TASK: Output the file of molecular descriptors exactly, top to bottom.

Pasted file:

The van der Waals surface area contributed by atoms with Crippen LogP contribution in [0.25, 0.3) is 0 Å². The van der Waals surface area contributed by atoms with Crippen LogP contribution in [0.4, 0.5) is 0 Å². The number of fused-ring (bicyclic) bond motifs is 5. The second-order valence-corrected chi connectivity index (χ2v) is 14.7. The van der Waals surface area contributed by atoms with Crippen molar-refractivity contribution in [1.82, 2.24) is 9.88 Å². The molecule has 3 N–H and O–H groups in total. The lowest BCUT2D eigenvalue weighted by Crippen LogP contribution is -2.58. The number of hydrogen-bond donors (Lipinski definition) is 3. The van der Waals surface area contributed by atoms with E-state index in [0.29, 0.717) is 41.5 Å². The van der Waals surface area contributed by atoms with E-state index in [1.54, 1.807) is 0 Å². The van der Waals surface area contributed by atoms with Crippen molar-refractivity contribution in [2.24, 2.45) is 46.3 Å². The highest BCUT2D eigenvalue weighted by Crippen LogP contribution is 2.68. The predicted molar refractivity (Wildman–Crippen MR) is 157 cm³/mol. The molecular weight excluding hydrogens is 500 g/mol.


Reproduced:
The van der Waals surface area contributed by atoms with Crippen LogP contribution in [0.25, 0.3) is 0 Å². The van der Waals surface area contributed by atoms with Crippen LogP contribution in [0.4, 0.5) is 0 Å². The number of fused-ring (bicyclic) bond motifs is 5. The second-order valence-corrected chi connectivity index (χ2v) is 14.7. The van der Waals surface area contributed by atoms with Crippen molar-refractivity contribution in [1.82, 2.24) is 9.88 Å². The molecule has 3 N–H and O–H groups in total. The lowest BCUT2D eigenvalue weighted by Crippen LogP contribution is -2.58. The number of hydrogen-bond donors (Lipinski definition) is 3. The van der Waals surface area contributed by atoms with E-state index in [0.29, 0.717) is 41.5 Å². The van der Waals surface area contributed by atoms with E-state index in [1.54, 1.807) is 0 Å². The van der Waals surface area contributed by atoms with Crippen molar-refractivity contribution in [2.24, 2.45) is 46.3 Å². The highest BCUT2D eigenvalue weighted by Crippen LogP contribution is 2.68. The predicted molar refractivity (Wildman–Crippen MR) is 157 cm³/mol. The molecular weight excluding hydrogens is 500 g/mol.